Tools Used

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This page shows the tools we used in the project.


Ontology tools used

Protégé is a free, open-source platform that provides a growing user community with a suite of tools to construct domain models and knowledge-based applications with ontologies. Protégé is being developed at Stanford University in collaboration with the University of Manchester.
OpenCyc is the open source version of the Cyc technology, the world's largest and most complete general knowledge base and commonsense reasoning engine. OpenCyc can be used as the basis of a wide variety of intelligent applications such as:rapid development of an ontology in a vertical area; email prioritizing, routing, summarization, and annotating; expert systems; games.
WordNet is a large lexical database of English, developed under the direction of George A. Miller (Emeritus) at Princeton University. Nouns, verbs, adjectives and adverbs are grouped into sets of cognitive synonyms (synsets), each expressing a distinct concept. Synsets are interlinked by means of conceptual-semantic and lexical relations.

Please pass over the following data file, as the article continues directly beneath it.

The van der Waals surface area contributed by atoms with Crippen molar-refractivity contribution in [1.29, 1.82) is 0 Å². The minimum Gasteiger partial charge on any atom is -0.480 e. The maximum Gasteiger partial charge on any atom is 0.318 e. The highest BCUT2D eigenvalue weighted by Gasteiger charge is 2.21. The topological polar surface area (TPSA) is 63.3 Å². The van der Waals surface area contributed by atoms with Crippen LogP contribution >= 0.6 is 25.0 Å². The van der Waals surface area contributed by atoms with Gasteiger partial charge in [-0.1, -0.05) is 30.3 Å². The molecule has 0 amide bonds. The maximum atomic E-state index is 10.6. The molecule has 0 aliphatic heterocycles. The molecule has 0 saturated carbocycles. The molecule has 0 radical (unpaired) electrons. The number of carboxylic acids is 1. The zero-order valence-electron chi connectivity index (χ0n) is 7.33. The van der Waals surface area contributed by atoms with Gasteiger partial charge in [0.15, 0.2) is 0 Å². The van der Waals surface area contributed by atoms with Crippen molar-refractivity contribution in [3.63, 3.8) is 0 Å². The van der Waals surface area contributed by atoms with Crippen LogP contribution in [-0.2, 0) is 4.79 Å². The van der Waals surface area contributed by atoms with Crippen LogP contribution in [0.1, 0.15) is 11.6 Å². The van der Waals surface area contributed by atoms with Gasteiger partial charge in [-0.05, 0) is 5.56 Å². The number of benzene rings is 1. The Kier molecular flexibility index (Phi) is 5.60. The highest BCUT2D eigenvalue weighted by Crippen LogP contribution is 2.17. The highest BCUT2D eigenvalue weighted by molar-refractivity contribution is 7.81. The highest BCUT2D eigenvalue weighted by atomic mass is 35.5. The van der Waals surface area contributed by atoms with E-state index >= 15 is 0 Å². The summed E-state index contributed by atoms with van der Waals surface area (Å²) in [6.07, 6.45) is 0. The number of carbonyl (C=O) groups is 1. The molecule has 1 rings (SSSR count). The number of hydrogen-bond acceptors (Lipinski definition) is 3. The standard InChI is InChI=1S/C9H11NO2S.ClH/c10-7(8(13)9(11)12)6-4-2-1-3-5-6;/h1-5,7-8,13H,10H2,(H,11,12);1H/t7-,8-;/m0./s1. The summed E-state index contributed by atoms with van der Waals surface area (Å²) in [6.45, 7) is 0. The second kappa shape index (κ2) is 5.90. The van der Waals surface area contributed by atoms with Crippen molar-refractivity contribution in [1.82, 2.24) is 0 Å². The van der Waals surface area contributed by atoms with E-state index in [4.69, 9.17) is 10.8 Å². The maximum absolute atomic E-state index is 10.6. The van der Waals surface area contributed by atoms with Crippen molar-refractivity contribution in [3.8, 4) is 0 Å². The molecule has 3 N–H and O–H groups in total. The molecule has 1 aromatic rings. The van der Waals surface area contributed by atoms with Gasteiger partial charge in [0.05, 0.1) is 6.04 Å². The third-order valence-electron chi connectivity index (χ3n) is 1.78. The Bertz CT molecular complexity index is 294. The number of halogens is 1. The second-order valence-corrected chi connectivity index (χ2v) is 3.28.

WordNet's structure makes it a useful tool for computational linguistics and natural language processing.
ConceptNet aims to give computers access to common-sense knowledge, the kind of information that ordinary people know but usually leave unstated.ConceptNet is an open source project, with a Python implementation and a REST API that anyone can use to add computational common sense to their own project.
ConceptNet documents
ConceptNet 3 a Flexible, Multilingual Semantic Network for Common Sense Knowledge
ConceptNet — a practical commonsense reasoning tool-kit

Interface tools used

modeling tools

3ds Max software provide integrated 3D modeling, rendering, and compositing tools.

Virtual Environment tools

Vizard is a versatile virtual reality development interface designed for building and rendering virtual worlds.

Personal tools